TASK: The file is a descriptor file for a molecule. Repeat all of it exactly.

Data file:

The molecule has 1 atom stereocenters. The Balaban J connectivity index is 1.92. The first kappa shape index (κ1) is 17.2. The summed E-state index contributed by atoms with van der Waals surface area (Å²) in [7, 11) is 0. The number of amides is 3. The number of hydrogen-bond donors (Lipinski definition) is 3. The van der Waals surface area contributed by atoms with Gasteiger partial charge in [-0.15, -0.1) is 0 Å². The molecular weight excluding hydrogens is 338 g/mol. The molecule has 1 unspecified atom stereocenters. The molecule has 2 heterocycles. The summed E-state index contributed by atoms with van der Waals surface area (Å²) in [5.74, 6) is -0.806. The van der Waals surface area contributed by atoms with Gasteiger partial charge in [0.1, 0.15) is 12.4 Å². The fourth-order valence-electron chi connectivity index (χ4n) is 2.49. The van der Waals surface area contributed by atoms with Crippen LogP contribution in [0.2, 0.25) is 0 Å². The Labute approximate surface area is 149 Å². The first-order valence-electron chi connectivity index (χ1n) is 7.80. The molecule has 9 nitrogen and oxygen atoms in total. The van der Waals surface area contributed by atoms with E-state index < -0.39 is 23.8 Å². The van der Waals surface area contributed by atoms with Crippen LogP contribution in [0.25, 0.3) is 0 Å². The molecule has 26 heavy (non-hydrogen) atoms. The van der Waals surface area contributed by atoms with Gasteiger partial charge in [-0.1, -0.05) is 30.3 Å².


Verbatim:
The molecule has 1 atom stereocenters. The Balaban J connectivity index is 1.92. The first kappa shape index (κ1) is 17.2. The summed E-state index contributed by atoms with van der Waals surface area (Å²) in [7, 11) is 0. The number of amides is 3. The number of hydrogen-bond donors (Lipinski definition) is 3. The van der Waals surface area contributed by atoms with Gasteiger partial charge in [-0.15, -0.1) is 0 Å². The molecular weight excluding hydrogens is 338 g/mol. The molecule has 1 unspecified atom stereocenters. The molecule has 2 heterocycles. The summed E-state index contributed by atoms with van der Waals surface area (Å²) in [5.74, 6) is -0.806. The van der Waals surface area contributed by atoms with Gasteiger partial charge in [0.1, 0.15) is 12.4 Å². The fourth-order valence-electron chi connectivity index (χ4n) is 2.49. The van der Waals surface area contributed by atoms with Crippen LogP contribution in [0.2, 0.25) is 0 Å². The Labute approximate surface area is 149 Å². The first-order valence-electron chi connectivity index (χ1n) is 7.80. The molecule has 9 nitrogen and oxygen atoms in total. The van der Waals surface area contributed by atoms with E-state index < -0.39 is 23.8 Å². The van der Waals surface area contributed by atoms with Crippen LogP contribution in [0.25, 0.3) is 0 Å². The molecule has 26 heavy (non-hydrogen) atoms. The van der Waals surface area contributed by atoms with Gasteiger partial charge in [-0.1, -0.05) is 30.3 Å².